On Friday's edition of The Drew Barrymore Show, George Clooney detailed the traumatic circumstances surrounding his marriage proposal to Amal Clooney, a human rights attorney. Even though he had prepared for it well in advance, it still took him around 20 minutes to finish.
George remarked, "Everything was a disaster, I planned it out, I planned the whole thing." The problem was that he had placed the engagement ring Amal was supposed to receive in a kitchen drawer. However, she thought it belonged to another woman when she first saw it.
Regarding a song by his late aunt Rosemary Clooney, George said, "I was going to give her the ring exactly at this song 'Why Shouldn't I'. We had a candle lit, but I blew it out so she could fetch the lighter. I then told her, "I got the ring in the drawer, and the song starts.
She pulls the ring out of the drawer when she notices it there, he continued. She declares, "There's a ring there," as if someone had left a ring there in the past. We are aware of the precise duration of [the proposal] thanks to the playlist, and I am down on one knee when the song is playing. 'Goody Goody' was the last song before she finally said yes, although that was planned to happen later when we were dancing. Oh my God, oh my God, she kept saying.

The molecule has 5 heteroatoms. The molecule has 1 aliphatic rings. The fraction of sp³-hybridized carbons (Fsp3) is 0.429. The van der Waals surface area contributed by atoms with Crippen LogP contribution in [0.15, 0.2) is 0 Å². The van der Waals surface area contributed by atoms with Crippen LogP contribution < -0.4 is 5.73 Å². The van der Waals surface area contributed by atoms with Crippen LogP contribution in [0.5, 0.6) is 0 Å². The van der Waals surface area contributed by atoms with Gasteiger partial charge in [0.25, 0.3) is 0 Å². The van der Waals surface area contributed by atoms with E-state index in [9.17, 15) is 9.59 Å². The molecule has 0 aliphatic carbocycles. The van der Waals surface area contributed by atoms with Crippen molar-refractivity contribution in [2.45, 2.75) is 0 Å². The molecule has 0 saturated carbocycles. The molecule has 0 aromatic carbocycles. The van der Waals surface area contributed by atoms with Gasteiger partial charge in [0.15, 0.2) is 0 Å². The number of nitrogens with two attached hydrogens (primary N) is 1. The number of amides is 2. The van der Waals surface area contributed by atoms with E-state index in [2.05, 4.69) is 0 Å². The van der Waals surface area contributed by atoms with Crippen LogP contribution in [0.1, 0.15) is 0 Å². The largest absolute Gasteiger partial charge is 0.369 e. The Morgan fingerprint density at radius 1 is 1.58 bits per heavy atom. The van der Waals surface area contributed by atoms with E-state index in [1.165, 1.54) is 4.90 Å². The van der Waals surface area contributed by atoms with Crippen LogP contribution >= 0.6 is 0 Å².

Twins Alexander and Ella, who are five years old, are the couple's only children. The pair got married in 2014.
George also related to Barrymore how he initially met Amal through a mutual friend at Lake Como, where the actor and lawyer now frequently vacations. She allegedly immediately left him speechless.
The most amusing thing was when my agent, Bryan Lourd, called me and said, "There's a girl coming to your house that you are going to marry," George laughed. Lourd had just met Amal at another event and she had answered, "Yeah, I am going to go to Como with a friend of mine."
"You're an idiot, I said. You already know that won't happen," George continued. The actor was regarded as a passionate bachelor and was well-known for his lengthy dating history at the time. "And then Amal walks in, and we talk all night, and I start writing her a bunch of letters," the author says.